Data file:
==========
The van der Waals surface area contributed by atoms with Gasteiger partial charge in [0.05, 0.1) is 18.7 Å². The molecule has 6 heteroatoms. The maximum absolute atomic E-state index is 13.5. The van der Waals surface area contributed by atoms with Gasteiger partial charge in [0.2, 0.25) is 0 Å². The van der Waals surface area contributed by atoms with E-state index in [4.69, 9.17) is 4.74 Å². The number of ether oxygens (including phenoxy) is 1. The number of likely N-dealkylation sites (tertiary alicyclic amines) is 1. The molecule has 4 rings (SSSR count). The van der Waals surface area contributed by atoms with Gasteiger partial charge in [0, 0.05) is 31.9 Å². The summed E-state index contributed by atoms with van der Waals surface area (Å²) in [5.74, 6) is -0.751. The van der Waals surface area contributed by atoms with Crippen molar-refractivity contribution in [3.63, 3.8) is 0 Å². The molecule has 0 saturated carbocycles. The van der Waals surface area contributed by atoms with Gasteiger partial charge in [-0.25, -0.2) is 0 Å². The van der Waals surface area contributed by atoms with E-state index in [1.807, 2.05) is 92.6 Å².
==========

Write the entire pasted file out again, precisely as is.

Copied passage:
The van der Waals surface area contributed by atoms with Gasteiger partial charge in [0.05, 0.1) is 18.7 Å². The molecule has 6 heteroatoms. The maximum absolute atomic E-state index is 13.5. The van der Waals surface area contributed by atoms with Gasteiger partial charge in [0.2, 0.25) is 0 Å². The van der Waals surface area contributed by atoms with E-state index in [4.69, 9.17) is 4.74 Å². The number of ether oxygens (including phenoxy) is 1. The number of likely N-dealkylation sites (tertiary alicyclic amines) is 1. The molecule has 4 rings (SSSR count). The van der Waals surface area contributed by atoms with Gasteiger partial charge in [0, 0.05) is 31.9 Å². The summed E-state index contributed by atoms with van der Waals surface area (Å²) in [5.74, 6) is -0.751. The van der Waals surface area contributed by atoms with Crippen molar-refractivity contribution in [3.63, 3.8) is 0 Å². The molecule has 0 saturated carbocycles. The van der Waals surface area contributed by atoms with Gasteiger partial charge in [-0.25, -0.2) is 0 Å². The van der Waals surface area contributed by atoms with E-state index in [1.807, 2.05) is 92.6 Å².